It might not have been obvious to shoppers, but significant cost pressures are crashing through UK supermarkets and suppliers.
The BRC has this week reported that in November, inflation was at its highest level in a year and IRI analysis shows that direct price increases accounted for 65% of that topline figure. Until now, almost all the increase in the cost of a shopper’s basket had essentially come from premiumisation and bigger pack sizes. Retailers had been absorbing most of the rising costs we have seen as part of their aggressive position on EDLP and price matching. But we’re now at a tipping point where retailers are unable to hold fast on that price barrier much longer, and prices are starting to increase. We forecast food and drink inflation could actually reach 5% to 8% in Q1 2022.
The big question becomes, how will shoppers react when the material cost of food and drink increases? For those who have been relatively cushioned during the pandemic, will they continue to ‘premiumise’ their grocery shop, as we have seen over the last 20 months? For others, these months have been and will continue to be very challenging. Could shifting from branded products to own label, a different range, or even a different store help them manage a household budget? And when people make those changes, how will retailers react?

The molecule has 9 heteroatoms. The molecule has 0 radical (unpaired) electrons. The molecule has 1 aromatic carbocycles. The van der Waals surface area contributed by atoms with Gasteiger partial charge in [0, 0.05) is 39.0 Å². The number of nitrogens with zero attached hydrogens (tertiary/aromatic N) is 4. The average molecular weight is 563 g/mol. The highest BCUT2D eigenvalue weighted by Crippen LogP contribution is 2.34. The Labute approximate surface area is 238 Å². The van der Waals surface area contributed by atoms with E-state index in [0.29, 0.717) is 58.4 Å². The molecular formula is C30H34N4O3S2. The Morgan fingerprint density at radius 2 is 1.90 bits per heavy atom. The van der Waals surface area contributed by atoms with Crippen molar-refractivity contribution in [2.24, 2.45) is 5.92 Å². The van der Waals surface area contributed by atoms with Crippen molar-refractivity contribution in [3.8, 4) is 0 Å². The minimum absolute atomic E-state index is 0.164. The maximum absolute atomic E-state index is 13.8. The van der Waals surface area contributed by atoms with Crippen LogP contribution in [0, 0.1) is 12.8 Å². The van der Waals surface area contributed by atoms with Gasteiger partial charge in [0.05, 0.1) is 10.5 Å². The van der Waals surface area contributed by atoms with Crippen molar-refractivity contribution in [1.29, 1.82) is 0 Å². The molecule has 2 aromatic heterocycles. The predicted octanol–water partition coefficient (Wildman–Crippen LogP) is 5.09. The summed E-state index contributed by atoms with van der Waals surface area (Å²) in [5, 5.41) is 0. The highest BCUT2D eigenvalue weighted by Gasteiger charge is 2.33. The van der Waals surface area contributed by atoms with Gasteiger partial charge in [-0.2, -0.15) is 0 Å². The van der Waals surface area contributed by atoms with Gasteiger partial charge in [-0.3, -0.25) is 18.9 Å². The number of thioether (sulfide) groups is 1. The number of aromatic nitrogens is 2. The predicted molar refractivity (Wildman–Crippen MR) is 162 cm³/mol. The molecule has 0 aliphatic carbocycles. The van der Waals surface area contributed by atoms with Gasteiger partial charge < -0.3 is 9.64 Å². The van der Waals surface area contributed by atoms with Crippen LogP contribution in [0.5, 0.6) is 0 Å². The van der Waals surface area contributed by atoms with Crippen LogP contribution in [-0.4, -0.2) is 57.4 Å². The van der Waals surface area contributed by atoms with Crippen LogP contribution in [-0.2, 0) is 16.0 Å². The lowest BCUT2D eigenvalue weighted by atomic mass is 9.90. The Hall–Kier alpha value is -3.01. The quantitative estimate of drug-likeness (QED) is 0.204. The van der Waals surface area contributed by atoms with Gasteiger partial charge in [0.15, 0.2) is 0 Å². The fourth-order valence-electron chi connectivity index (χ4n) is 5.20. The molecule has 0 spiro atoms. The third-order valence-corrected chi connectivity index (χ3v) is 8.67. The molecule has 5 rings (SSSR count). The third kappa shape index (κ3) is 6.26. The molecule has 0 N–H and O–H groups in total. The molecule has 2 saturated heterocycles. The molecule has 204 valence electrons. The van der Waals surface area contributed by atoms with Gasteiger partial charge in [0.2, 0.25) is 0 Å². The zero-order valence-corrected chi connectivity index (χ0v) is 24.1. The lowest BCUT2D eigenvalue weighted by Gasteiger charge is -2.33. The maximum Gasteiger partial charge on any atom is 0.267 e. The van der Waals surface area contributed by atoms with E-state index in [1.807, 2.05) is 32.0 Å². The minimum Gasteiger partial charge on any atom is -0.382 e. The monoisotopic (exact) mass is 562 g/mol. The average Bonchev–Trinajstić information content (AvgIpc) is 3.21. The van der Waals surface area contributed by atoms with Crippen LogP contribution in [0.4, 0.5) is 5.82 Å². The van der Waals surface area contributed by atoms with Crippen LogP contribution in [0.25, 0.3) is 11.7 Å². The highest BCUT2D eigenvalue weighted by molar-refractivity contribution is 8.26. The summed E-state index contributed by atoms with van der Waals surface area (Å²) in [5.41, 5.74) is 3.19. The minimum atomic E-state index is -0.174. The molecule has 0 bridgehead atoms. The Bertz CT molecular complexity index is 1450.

The real challenge for the fmcg industry in 2022 is balancing those polarised needs of the shopper. Thanks to the depth of store loyalty programmes and a plethora of other data sources, retailers and manufacturers have never had more detailed insights into people’s behaviour and lifestyles. This previously unparalleled understanding of shoppers and their fast-changing behaviours will prove essential as the industry again gets tested to the limit.
By swiftly identifying real-time changes in shoppers’ habits, retailers can pinpoint which customers they are at risk of losing and what changes need to be made to both retain them and maximise value. The news here is that this capability no longer sits in the hands of just a few retailers. Never have so many UK retailers and wholesalers known so much about their shoppers.
The industry has experienced periods of rising inflation and economic downturns before. Lessons were learned from 2008, and many will be keen not to repeat the same mistakes. However, it would be wrong to assume we can look that far back to inform our approach to the coming months.
The fmcg landscape has changed irrevocably in recent times. Some of the trends that were already in market have been accelerated in ways we would not have thought possible in such a short period. Convenience and product availability have driven many new shoppers towards e-commerce, which has, in turn, brought structural and operational challenges for retailers and manufacturers. Concerns over the environment and sustainability have become increasingly important factors in shopping decisions and are influencing innovation pipelines as a result. The government’s focus on improving the nation’s health will see promotional and advertising restrictions come into force next year.
Who will be the winners and losers in this brave new world? I don’t know who first coined the phrase ‘change is inevitable, growth is intentional’, but I believe those that can move at pace, identify real-time data insights and translate them into meaningful action are most likely to get their nose out in front and win the race with shoppers.